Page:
In case there are doubts, this really is an essay on the subject of intellectual integrity, a thing many of us have felt to be sorely lacking these days. Why is it so difficult to find the language to approach this subject? Well, these psychologies I mention imply or say outright that there is no mind. Then how do we speak of intellectualism? These psychologies imply or say outright that there is no self. Then how do we speak of integrity? The notion has caught on very widely that there are no facts, only interpretations. Truth itself is dissolving as a concept in an acid bath of idle cynicism. So to what standard are the ethically inclined to hold themselves? Who knows to what extent the “thought” of a period is what we take it to be. But modern thought especially has been made a curriculum and a catechism. There are no grounds for doubting its influence. Again, in the matter of intellect or ethicalism, it is conspicuously lacking in terms to address these things or to value them.

For a very long time it has been assumed that intellectual integrity in the modern period demanded the rejection of religion. As corollary there is the assumption that we must adopt the worldview of the modern period. This subtle coercion, to embrace certain ideas on other grounds than their merits, might explain their survival despite their being, from a human point of view, desiccated things, deeply unsatisfactory. And this while brilliant science continuously sets before us a vaster, more cryptic and spectacular cosmos, the brilliant human mind being mirror and alembic of all this grandeur, as it has always been. The modern science of the mind is to science in general as a blighted twin to a living body, mimic life and thwarted development. I propose that this is true because it epitomizes “the modern” as a concept. It is first of all a worldview. The methods of the science that sponsors it presuppose its validity—the soul will never reveal itself to an fMRI, and poetry, prayers, painting, and architecture are inadmissible as evidence. These theories of the mind change, to the extent they do, as cultural styles change, not in the way of hypotheses that are winnowed and refined in the ordinary course of inquiry. (I use the word “mind” because their attentions to the brain yield, by their lights, insights of global validity into human nature, the kind of inwardness implied in a deceptive valuation of one’s own motives, and so on. To say they learn this from scrutiny of the brain would be false. The idea goes back at least to Freud.)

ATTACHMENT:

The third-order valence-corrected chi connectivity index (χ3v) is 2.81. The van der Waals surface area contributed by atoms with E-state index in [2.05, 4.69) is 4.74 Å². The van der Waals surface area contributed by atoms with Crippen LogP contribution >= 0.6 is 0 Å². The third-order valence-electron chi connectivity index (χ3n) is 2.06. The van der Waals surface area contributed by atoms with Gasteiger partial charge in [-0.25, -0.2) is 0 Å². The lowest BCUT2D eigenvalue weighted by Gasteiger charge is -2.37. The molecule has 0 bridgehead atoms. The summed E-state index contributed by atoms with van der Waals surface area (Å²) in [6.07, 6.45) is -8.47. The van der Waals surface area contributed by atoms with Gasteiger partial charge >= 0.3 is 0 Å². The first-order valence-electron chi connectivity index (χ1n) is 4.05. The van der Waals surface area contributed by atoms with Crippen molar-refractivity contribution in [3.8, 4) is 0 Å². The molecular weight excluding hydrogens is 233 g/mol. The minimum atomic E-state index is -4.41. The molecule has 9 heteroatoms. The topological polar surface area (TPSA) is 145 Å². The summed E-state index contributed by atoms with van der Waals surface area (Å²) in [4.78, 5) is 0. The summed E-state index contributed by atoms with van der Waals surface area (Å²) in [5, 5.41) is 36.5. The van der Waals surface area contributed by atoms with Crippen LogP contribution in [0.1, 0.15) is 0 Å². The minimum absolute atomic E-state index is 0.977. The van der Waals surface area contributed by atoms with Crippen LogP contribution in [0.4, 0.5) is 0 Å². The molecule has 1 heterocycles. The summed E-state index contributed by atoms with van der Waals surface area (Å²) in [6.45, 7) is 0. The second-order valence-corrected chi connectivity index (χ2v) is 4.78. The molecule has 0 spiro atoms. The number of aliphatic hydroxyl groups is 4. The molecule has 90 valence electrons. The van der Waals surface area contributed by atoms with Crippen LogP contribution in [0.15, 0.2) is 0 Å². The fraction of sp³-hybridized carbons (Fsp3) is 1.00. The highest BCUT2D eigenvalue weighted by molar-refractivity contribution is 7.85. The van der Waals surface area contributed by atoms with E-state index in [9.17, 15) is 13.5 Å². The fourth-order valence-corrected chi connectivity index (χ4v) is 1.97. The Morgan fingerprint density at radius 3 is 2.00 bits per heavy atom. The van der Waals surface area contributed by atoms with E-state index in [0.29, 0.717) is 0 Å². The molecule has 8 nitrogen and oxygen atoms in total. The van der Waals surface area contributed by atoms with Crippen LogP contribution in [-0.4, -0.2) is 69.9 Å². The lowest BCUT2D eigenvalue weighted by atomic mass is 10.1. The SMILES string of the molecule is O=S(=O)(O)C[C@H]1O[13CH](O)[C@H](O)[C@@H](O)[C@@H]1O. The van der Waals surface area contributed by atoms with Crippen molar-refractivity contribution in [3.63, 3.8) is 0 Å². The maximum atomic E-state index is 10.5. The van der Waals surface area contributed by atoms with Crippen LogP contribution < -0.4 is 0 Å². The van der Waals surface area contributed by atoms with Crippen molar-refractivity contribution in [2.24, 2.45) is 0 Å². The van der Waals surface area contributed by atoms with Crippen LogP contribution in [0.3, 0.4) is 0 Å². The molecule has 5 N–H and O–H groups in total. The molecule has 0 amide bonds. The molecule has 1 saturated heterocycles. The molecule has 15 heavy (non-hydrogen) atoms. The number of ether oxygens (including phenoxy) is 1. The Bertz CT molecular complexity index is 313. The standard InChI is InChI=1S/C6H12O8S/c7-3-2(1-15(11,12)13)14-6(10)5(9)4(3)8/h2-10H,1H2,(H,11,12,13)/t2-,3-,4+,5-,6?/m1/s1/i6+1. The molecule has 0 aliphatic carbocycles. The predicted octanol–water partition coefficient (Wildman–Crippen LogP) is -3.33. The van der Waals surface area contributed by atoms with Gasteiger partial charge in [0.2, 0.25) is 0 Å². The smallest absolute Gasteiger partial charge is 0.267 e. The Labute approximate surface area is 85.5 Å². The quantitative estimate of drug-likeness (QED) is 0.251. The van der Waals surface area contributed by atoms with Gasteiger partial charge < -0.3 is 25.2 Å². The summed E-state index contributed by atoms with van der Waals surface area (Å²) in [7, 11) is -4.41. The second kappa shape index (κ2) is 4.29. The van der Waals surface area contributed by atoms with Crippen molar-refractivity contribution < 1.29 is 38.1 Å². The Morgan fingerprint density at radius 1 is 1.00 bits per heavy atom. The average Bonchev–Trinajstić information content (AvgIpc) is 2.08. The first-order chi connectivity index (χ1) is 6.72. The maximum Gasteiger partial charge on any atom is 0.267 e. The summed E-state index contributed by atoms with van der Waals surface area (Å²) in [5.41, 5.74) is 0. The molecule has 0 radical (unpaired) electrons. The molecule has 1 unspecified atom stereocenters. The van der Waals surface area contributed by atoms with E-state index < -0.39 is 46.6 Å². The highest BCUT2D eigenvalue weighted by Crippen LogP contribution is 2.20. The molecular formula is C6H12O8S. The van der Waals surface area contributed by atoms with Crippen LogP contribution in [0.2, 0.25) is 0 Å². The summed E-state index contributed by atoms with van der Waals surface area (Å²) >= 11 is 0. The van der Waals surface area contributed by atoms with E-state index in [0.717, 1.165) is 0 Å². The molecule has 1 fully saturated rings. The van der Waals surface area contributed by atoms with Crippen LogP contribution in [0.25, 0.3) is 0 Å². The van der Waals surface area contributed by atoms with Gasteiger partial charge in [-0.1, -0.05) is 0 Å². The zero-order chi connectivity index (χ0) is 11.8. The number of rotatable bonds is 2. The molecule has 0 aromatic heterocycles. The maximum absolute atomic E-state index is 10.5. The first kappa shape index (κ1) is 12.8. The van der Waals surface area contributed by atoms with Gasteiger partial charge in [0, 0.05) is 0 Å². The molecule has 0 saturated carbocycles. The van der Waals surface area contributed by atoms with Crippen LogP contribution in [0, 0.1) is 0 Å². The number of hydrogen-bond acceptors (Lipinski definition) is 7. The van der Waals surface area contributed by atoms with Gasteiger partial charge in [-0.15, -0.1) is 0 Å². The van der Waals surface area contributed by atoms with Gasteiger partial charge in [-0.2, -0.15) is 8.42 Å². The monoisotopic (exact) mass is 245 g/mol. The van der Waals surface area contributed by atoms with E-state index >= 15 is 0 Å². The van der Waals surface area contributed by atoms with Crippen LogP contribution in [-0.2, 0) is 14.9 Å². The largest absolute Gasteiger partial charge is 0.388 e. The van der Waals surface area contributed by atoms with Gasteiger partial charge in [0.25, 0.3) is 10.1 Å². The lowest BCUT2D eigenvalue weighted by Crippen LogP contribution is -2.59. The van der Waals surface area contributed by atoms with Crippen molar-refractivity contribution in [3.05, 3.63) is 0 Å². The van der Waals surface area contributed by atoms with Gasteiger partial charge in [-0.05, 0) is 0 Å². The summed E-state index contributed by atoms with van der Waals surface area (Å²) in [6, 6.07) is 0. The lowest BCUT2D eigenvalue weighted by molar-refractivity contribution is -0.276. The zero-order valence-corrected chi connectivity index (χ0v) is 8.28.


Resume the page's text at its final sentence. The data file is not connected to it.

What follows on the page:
Einstein’s great mistake, the constant he added into his theory to make the equations work as he wanted and which he regretted ever afterward, has turned out to be no mistake at all but an anticipation of the effect of dark energy as anti-gravity. I skirt specifics because I don’t understand them. But there is a point to my analogy. If a theoretical account of the order of things does not describe what reason or intuition propose to the understanding, then the factor that would correct for its deficiencies should be looked to, pondered. The modern world, insofar as it is proposed to humankind as its habitation, is too small, too dull, too meager for us. After all, we are very remarkable. We alone among the creatures have learned a bit of the grammar of the universe. Einstein was known to mention God from time to time, which need not imply theism in any traditional form, only the sense of a universe more intrinsically orderly, capacious, and finally unknowable, than theory and formula could capture. For him the Lord seems to have been another cosmological constant, an undemonstrated given necessary to allowing the reality he wished to describe its full character. We have in ourselves grounds for supposing that Being is vaster, more luminous, more consequential than we have allowed ourselves to imagine for many generations. No idea is authenticated by the fact that it hurts our feelings. Intellectual rigor is not inevitably reductionist. Intellectual integrity cannot oblige us to deny what is manifestly true.

 

This essay will appear in What Are We Doing Here?, forthcoming from Farrar, Straus and Giroux in February 2018. © 2017 by Marilynne Robinson.

Published in the December 15, 2017 issue: 

Marilynne Robinson is the author of the novels Lila (2014), Home (2008), Gilead (2004)—winner of the Pulitzer Prize—and Housekeeping (1981), as well as four books of nonfiction, Mother Country (1989), The Death of Adam (1998), Absence of Mind (2010), and When I Was a Child I Read Books (2012), and The Giveness of Things (2015). She teaches at the University of Iowa Writers’ Workshop.